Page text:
Teachers must prioritise narrowing of pay gap between new entrants and established personnel
Willingness to compromise and clear strategy essential for teacher unions
Teaching has been seen traditionally as an attractive profession with status, decent conditions and a solid career path. But the impact of several years of austerity-era cuts is taking its toll. The annual round of teacher conferences heard evidence this week of how reduced pay and low-hour contracts has left those who are newly qualified struggling to make ends meet.
Many new teachers are reliant on fragments of work and are struggling to pay their rents. In some cases, young graduates have incomes as low as €10,000 and see little prospect of securing full-time employment or a long-term career. Among more established teachers, morale is flagging. Many cite the volume of administrative work and after-school meetings as sources of growing job dissatisfaction.
Most acknowledge that issues facing young teachers are among the most pressing. Successive governments introduced lower payscales for new entrants during the economic crisis in order to cut the public sector pay bill. The abolition of allowances for additional qualifications also means there is little incentive to upskill. The Association of Secondary Teachers in Ireland (Asti) voted at its conference in favour of balloting for strike action if the pay gap between recently recruited teachers and their more established colleagues is not closed. The Teachers’ Union of Ireland (TUI) already has a mandate for strike action on the issue. The Irish National Teachers’ Organisation is also demanding greater action.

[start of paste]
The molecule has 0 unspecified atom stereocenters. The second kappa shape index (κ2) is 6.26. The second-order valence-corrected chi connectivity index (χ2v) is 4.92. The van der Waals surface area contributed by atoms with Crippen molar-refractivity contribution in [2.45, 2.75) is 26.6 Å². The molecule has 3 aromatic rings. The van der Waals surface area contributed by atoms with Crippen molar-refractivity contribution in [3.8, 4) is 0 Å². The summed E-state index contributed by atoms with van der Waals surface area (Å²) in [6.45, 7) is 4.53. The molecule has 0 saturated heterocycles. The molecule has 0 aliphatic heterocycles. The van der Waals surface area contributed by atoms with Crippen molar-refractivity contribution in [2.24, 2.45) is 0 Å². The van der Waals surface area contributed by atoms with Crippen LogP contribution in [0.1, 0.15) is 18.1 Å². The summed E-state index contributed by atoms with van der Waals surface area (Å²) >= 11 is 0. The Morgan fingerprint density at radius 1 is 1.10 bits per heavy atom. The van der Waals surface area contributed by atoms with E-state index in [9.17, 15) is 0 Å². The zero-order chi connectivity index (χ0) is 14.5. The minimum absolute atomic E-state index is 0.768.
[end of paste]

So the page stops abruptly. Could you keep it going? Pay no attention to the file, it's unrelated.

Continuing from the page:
However, many young members are frustrated that their unions have not taken the issues seriously enough. Some unions have been engaged in a range of bitter disputes over other issues such as additional working hours, junior cycle reform and productivity. Industrial action looms this autumn on a number of these fronts which could lead to school closures and lock-outs. Asti, in particular, seems to lack a coherent long-term strategy or endgame and resistance to compromise among the membership of each of the unions may hinder rather than help in the longer term.
The consequences of failing to narrow the pay gap and secure greater working hours for young teachers are potentially profound. If left to fester, they could result in a drain of the best young graduates away from the profession. Young people can earn considerably more in other sectors of industry, work more hours, and enjoy better job security and promotional prospects.
Teachers should be properly rewarded for the influential role they play in firing young minds and helping students reach their full potential. The best members of the profession do not just educate children; they inspire young people, build their confidence and develop crucial skills needed for their future careers. It is vitally important that teaching remains an attractive profession for bright and ambitious graduates.